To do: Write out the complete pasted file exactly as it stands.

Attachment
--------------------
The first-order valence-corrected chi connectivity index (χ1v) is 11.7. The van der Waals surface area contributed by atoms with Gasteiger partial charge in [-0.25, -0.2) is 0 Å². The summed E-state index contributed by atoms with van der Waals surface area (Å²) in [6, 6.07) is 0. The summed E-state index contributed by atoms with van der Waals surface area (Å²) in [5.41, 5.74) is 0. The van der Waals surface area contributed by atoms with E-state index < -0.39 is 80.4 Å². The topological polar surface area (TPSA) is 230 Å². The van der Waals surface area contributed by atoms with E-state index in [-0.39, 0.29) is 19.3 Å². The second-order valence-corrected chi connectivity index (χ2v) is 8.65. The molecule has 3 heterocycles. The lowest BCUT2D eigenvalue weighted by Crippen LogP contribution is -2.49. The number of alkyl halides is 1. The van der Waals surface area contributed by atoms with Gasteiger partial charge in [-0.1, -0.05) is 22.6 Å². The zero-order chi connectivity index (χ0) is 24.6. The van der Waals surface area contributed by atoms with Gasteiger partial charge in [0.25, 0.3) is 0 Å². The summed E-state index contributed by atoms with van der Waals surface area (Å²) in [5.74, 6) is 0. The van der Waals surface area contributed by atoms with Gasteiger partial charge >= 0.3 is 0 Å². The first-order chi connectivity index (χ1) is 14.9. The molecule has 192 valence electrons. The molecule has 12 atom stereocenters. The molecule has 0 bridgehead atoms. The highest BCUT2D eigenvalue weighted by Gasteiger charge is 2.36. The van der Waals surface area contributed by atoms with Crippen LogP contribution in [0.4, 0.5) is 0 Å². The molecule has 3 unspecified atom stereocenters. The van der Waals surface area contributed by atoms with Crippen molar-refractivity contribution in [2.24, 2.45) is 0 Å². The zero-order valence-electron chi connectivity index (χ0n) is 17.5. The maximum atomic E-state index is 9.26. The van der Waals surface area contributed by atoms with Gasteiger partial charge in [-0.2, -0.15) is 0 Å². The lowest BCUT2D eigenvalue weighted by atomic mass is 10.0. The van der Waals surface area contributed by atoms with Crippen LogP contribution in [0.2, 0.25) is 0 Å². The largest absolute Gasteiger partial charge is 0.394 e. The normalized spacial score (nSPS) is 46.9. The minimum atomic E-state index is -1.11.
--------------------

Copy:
The first-order valence-corrected chi connectivity index (χ1v) is 11.7. The van der Waals surface area contributed by atoms with Gasteiger partial charge in [-0.25, -0.2) is 0 Å². The summed E-state index contributed by atoms with van der Waals surface area (Å²) in [6, 6.07) is 0. The summed E-state index contributed by atoms with van der Waals surface area (Å²) in [5.41, 5.74) is 0. The van der Waals surface area contributed by atoms with E-state index < -0.39 is 80.4 Å². The topological polar surface area (TPSA) is 230 Å². The van der Waals surface area contributed by atoms with E-state index in [-0.39, 0.29) is 19.3 Å². The second-order valence-corrected chi connectivity index (χ2v) is 8.65. The molecule has 3 heterocycles. The lowest BCUT2D eigenvalue weighted by Crippen LogP contribution is -2.49. The number of alkyl halides is 1. The van der Waals surface area contributed by atoms with Gasteiger partial charge in [-0.1, -0.05) is 22.6 Å². The zero-order chi connectivity index (χ0) is 24.6. The van der Waals surface area contributed by atoms with Gasteiger partial charge in [0.25, 0.3) is 0 Å². The summed E-state index contributed by atoms with van der Waals surface area (Å²) in [5.74, 6) is 0. The van der Waals surface area contributed by atoms with Gasteiger partial charge >= 0.3 is 0 Å². The first-order chi connectivity index (χ1) is 14.9. The molecule has 192 valence electrons. The molecule has 12 atom stereocenters. The molecule has 0 bridgehead atoms. The highest BCUT2D eigenvalue weighted by Gasteiger charge is 2.36. The van der Waals surface area contributed by atoms with Crippen LogP contribution in [0.4, 0.5) is 0 Å². The molecule has 3 unspecified atom stereocenters. The van der Waals surface area contributed by atoms with Crippen molar-refractivity contribution in [2.24, 2.45) is 0 Å². The zero-order valence-electron chi connectivity index (χ0n) is 17.5. The maximum atomic E-state index is 9.26. The van der Waals surface area contributed by atoms with Gasteiger partial charge in [-0.2, -0.15) is 0 Å². The lowest BCUT2D eigenvalue weighted by atomic mass is 10.0. The van der Waals surface area contributed by atoms with Crippen LogP contribution in [0.2, 0.25) is 0 Å². The largest absolute Gasteiger partial charge is 0.394 e. The normalized spacial score (nSPS) is 46.9. The minimum atomic E-state index is -1.11.